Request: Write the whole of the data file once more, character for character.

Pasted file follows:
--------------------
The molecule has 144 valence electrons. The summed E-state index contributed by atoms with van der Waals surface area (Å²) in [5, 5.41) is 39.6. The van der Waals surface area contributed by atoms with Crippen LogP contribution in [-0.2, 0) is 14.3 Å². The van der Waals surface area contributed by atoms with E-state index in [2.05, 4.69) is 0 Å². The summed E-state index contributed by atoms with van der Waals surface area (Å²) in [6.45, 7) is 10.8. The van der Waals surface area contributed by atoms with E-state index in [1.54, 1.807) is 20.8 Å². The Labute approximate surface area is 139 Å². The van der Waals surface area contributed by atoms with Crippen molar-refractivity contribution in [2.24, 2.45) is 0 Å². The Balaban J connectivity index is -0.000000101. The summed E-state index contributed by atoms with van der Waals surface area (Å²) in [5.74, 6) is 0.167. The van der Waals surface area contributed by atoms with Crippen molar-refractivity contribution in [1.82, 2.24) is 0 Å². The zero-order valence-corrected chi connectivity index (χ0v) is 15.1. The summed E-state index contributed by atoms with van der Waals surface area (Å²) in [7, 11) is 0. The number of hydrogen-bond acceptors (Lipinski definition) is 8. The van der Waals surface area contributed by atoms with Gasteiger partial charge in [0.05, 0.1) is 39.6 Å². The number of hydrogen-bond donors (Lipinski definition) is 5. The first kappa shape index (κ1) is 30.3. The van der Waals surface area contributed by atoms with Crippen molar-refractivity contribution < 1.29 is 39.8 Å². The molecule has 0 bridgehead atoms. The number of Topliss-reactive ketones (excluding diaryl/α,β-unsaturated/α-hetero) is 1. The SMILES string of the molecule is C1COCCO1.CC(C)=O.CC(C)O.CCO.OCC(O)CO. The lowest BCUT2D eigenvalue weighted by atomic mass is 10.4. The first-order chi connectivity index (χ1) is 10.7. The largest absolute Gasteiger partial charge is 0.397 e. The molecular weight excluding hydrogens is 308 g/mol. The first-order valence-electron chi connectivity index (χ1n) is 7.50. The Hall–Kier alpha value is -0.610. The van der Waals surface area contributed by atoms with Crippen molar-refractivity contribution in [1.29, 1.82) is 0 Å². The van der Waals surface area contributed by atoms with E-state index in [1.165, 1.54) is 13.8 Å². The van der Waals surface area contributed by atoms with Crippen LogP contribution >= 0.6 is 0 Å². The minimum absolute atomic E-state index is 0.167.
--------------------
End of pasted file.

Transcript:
The molecule has 144 valence electrons. The summed E-state index contributed by atoms with van der Waals surface area (Å²) in [5, 5.41) is 39.6. The van der Waals surface area contributed by atoms with Crippen LogP contribution in [-0.2, 0) is 14.3 Å². The van der Waals surface area contributed by atoms with E-state index in [2.05, 4.69) is 0 Å². The summed E-state index contributed by atoms with van der Waals surface area (Å²) in [6.45, 7) is 10.8. The van der Waals surface area contributed by atoms with E-state index in [1.54, 1.807) is 20.8 Å². The Labute approximate surface area is 139 Å². The van der Waals surface area contributed by atoms with Crippen molar-refractivity contribution in [2.24, 2.45) is 0 Å². The Balaban J connectivity index is -0.000000101. The summed E-state index contributed by atoms with van der Waals surface area (Å²) in [5.74, 6) is 0.167. The van der Waals surface area contributed by atoms with Crippen molar-refractivity contribution in [1.82, 2.24) is 0 Å². The zero-order valence-corrected chi connectivity index (χ0v) is 15.1. The summed E-state index contributed by atoms with van der Waals surface area (Å²) in [7, 11) is 0. The number of hydrogen-bond acceptors (Lipinski definition) is 8. The van der Waals surface area contributed by atoms with Gasteiger partial charge in [0.05, 0.1) is 39.6 Å². The number of hydrogen-bond donors (Lipinski definition) is 5. The first kappa shape index (κ1) is 30.3. The van der Waals surface area contributed by atoms with Crippen molar-refractivity contribution < 1.29 is 39.8 Å². The molecule has 0 bridgehead atoms. The number of Topliss-reactive ketones (excluding diaryl/α,β-unsaturated/α-hetero) is 1. The SMILES string of the molecule is C1COCCO1.CC(C)=O.CC(C)O.CCO.OCC(O)CO. The lowest BCUT2D eigenvalue weighted by atomic mass is 10.4. The first-order chi connectivity index (χ1) is 10.7. The largest absolute Gasteiger partial charge is 0.397 e. The molecular weight excluding hydrogens is 308 g/mol. The first-order valence-electron chi connectivity index (χ1n) is 7.50. The Hall–Kier alpha value is -0.610. The van der Waals surface area contributed by atoms with Crippen molar-refractivity contribution in [1.29, 1.82) is 0 Å². The van der Waals surface area contributed by atoms with E-state index in [1.165, 1.54) is 13.8 Å². The van der Waals surface area contributed by atoms with Crippen LogP contribution >= 0.6 is 0 Å². The minimum absolute atomic E-state index is 0.167.